Cause of Heart Disease: Inflammation? Yes, but don’t forget cholesterol’s role

The medical establishment in the U.S. has been professing benefits of controlling cholesterol since 1985, because of research linking cholesterol to atherosclerosis and coronary artery disease (1). Short sighted, however, is the regard to these diseases as based completely on excess cholesterol as often assumed (2-3). 
New research has proved that an assay of C-reactive proteins in the blood can predict coronary artery events (2). The higher C-reactive proteins are in the blood, the higher risk of an event and less likelihood of survival from the event (2). The C-reactive proteins, which increase during inflammation, suggest heart disease itself is an inflammatory condition (2). 
If inflammation is the cause of heart disease, then inflammation should be the target of therapy, but it’s important to not forget the link between cholesterol and heart disease. The atherogenic nature of LDL cholesterol in the arteries (now considered an independent factor to heart disease) leads to oxidation of LDL, which produces low-grade inflammation (2-3)! LDL is still partly to blame. Further, these findings bring oxidative stress in as a factor.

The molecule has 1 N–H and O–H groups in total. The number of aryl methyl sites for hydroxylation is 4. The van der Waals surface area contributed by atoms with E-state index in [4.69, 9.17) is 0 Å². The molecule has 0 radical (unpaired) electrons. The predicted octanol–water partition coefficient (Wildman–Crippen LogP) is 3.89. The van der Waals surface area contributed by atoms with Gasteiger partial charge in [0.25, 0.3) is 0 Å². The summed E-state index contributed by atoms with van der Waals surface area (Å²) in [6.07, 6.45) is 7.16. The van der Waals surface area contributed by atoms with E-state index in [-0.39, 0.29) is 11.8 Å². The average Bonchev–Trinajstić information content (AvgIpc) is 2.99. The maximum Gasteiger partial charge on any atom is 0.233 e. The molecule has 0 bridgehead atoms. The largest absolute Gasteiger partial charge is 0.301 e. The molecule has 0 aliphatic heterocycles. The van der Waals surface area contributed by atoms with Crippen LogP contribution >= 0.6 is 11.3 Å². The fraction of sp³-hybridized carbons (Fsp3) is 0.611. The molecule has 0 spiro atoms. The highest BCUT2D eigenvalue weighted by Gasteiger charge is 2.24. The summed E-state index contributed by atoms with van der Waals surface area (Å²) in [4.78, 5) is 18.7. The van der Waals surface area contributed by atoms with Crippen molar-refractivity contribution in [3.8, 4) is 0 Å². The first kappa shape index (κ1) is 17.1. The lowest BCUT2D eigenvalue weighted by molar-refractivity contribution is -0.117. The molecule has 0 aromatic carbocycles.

There are also many other causes of low-grade inflammation associated with coronary artery disease such as smoking, high blood pressure and hyperglycemia (2). These also produce oxidation of LDL. In fact, those with insulin resistance due to hyperglycemia also show an increased amount of oxidized LDL (4). 
My opinion on heart disease is formed by all the different sides. Moving a patient from a pro-inflammatory state to a healthy state requires medical treatment and diet designed to take in all factors. These should include levels of C-reactive proteins, LDL cholesterol, oxidation of LDL cholesterol and other causes of inflammation.   
3. AHA. Atherogenic lipoprotein particles in atherosclerosis. Available at
4. Scazzocchio B, Varì R, D’Archivio M, Santangelo C, Filesi C, Giovannini C, Masella R. J Lipid Res. 2009 Jan 9. [Epub ahead of print] Links
Oxidized low-density lipoproteins impair adipocyte response to insulin by activating serine/threonine kinases. Available at:

Published by David Despain, MS, CFS

David is a science and health writer living on Long Island, New York. He's written for a variety of publications including Scientific American, Outside Online, the American Society for Nutrition's (ASN) Nutrition Notes Daily, and Institute of Food Technologists' (IFT) Food Technology magazine and Live! blog. He's also covered new findings reported at scientific meetings including Experimental Biology, AAAS, AOCS, CASW, Sigma Xi, IFT, and others on his personal blog "Evolving Health." David is also an active member of organizations including the National Association of Science Writers (NASW), the American Association for the Advancement of Science (AAAS), the American Society for Nutrition, the Institute of Food Technologists, and the National Audubon Society. David has a master's degree in human nutrition from the University of Bridgeport, and a bachelor's degree in English from University of Illinois at Springfield. He also earned his Certified Food Scientist credential from the Institute of Food Technologists.

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